Definitions related to sexual misconduct and Denison’s process.
For full definitions, please see the Policy Prohibiting Sex Discrimination, Including Sexual Harassment, Sexual Misconduct, Stalking and Retaliation.
Consent is defined as a freely and affirmatively communicated willingness to participate in sexual activity. Both words and actions can express Consent, but they must create mutually understood permission to engage in the sexual activity. Silence or an absence of resistance does not itself indicate Consent. A person cannot infer Consent because of the existence of a past sexual or dating relationship. Consent must exist throughout the sexual encounter and it can be withdrawn at any time. Consent to one form of sexual activity does not automatically imply Consent to other forms of sexual activity. Each participant in a sexual encounter is expected to obtain and give consent to each act of sexual activity in order for the activity to be considered consensual. A person who uses Force as defined below to engage in sexual activity with another person does not have Consent. A person cannot obtain Consent from someone who is incapacitated.
Consent cannot be obtained by Force, and agreement to engage in sexual activity under such circumstances does not constitute Consent. Force is the use of physical violence or physical imposition to engage in sexual activity with another person. Force also includes the use of threat, intimidation, or coercion to overcome a person’s free will or resistance. Threat, intimidation and coercion include (1) actual or implied declarations to inflict physical or psychological harm, to cause damages or to commit other hostile actions to obtain sexual activity from an unwilling participant, and (2) applying unreasonable pressure to obtain sexual activity from an unwilling participant. Unreasonable pressure shall be assessed by factors such as the frequency, intensity, degree of isolation and/or duration of the pressure and must include a real or perceived attack on safety, character, values or morals.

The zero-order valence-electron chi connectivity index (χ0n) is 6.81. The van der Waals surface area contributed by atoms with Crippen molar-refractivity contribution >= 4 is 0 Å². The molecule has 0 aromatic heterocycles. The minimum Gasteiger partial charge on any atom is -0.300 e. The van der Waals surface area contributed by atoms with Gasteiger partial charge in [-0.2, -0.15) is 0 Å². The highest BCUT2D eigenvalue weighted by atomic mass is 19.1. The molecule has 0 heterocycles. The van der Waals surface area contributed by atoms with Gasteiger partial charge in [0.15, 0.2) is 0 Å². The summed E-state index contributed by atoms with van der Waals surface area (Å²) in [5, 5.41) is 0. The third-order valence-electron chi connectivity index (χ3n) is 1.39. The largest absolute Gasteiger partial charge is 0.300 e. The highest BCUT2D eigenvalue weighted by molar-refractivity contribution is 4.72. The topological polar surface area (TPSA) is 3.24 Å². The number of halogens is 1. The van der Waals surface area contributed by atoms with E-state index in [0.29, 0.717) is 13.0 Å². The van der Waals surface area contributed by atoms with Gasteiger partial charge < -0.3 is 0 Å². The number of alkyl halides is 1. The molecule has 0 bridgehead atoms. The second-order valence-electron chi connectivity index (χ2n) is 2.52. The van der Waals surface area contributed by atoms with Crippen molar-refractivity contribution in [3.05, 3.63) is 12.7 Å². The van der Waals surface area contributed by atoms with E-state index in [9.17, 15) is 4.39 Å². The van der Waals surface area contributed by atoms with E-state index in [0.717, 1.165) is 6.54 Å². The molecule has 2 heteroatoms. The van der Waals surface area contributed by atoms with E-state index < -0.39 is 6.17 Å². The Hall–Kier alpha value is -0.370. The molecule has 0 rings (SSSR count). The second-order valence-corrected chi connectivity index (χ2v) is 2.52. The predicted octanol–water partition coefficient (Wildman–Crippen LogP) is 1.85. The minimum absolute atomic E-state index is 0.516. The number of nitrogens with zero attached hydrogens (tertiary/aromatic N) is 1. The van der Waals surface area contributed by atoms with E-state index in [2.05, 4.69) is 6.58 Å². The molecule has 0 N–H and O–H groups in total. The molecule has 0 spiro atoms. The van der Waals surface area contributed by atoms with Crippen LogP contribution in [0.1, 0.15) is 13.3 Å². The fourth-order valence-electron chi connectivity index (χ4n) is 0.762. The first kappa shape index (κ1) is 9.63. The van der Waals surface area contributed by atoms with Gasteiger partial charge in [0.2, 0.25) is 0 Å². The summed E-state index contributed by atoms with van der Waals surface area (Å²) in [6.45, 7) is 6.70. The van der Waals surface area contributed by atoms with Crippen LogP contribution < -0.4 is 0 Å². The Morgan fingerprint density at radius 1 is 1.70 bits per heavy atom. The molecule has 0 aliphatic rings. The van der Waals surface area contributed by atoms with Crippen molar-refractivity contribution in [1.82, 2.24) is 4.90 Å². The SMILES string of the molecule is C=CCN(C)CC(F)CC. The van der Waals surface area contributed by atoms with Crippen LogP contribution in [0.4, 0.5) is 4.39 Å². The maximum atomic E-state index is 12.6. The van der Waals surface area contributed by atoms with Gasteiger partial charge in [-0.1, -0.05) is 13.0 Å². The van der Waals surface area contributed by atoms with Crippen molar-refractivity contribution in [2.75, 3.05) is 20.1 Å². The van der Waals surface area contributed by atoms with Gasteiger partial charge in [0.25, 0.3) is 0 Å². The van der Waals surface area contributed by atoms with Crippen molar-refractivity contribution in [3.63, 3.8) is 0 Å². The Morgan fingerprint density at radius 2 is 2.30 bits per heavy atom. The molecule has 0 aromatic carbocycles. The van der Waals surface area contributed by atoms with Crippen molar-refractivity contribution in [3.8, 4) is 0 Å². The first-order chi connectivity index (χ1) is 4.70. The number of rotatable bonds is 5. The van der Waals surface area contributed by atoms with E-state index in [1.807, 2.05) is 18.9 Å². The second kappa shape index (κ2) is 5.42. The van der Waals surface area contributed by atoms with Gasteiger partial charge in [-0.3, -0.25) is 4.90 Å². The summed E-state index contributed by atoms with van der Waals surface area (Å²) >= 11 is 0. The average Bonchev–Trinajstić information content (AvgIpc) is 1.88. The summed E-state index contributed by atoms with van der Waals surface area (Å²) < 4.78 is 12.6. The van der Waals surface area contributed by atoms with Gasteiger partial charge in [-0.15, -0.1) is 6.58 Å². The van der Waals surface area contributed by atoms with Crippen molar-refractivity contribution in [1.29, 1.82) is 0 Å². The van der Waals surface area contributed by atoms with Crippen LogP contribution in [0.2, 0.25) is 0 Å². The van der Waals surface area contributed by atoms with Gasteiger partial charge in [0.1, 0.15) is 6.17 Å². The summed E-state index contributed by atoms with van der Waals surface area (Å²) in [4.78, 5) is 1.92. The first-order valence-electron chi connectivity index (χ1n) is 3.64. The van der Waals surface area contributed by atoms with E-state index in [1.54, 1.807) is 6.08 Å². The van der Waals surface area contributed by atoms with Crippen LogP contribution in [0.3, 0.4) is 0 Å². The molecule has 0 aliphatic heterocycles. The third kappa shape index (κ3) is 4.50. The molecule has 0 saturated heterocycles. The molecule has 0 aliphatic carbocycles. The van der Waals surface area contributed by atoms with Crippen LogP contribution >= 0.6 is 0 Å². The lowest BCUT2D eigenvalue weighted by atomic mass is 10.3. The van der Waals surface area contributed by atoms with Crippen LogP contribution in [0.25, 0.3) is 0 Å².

Incapacity occurs when a person is temporarily or permanently impaired by mental and/or physical deficiency, disability, illness, or by the use of drugs or alcohol to the extent the person lacks sufficient understanding or the ability to make or act on considered decisions to engage in sexual activity. States of Incapacity include sleep, unconsciousness, intermittent consciousness, physical helplessness, or any other state in which an individual is not fully aware what is occurring. A person is incapacitated when the person’s perception or judgment is so impaired that the person lacks the cognitive ability to make, understand or act on considered decisions. A person who is incapacitated is unable to give Consent to participate in sexual activity.
For purposes of Denison’s Policy, the “Reporting Person” is the person alleging Sex Discrimination, including Sexual Harassment, Sexual Misconduct, Stalking and Retaliation, and is the person who experienced the alleged discrimination.
For purposes of Denison’s Policy, the “Responding Person” is the person whose conduct is alleged to constitute Sex Discrimination, including Sexual Harassment, Sexual Misconduct, Stalking and Retaliation.
“Responsible Employees” are required to report information shared with them regarding Sex Discrimination, including Sexual Harassment, Sexual Misconduct, Stalking and Retaliation to the Title IX Coordinator and/or Deputy Coordinator(s) so the University can take action to protect the safety of the Reporting Person and the campus community. Most employees of Denison, including but not limited to faculty, administration, staff, resident assistants (RAs), head residents (HRs), and orientation program staff are considered “Responsible Employees.”
The term “Sex Discrimination” means conduct that denies or limits an individual’s ability to benefit from or fully participate in educational programs, activities, co-curricular programs including athletics or employment opportunities because of an individual’s sex, gender, gender identity, gender expression or sexual orientation, and discrimination based on an individual’s pregnancy. Sex Discrimination includes Sexual Harassment, Sexual Misconduct, Stalking and Retaliation.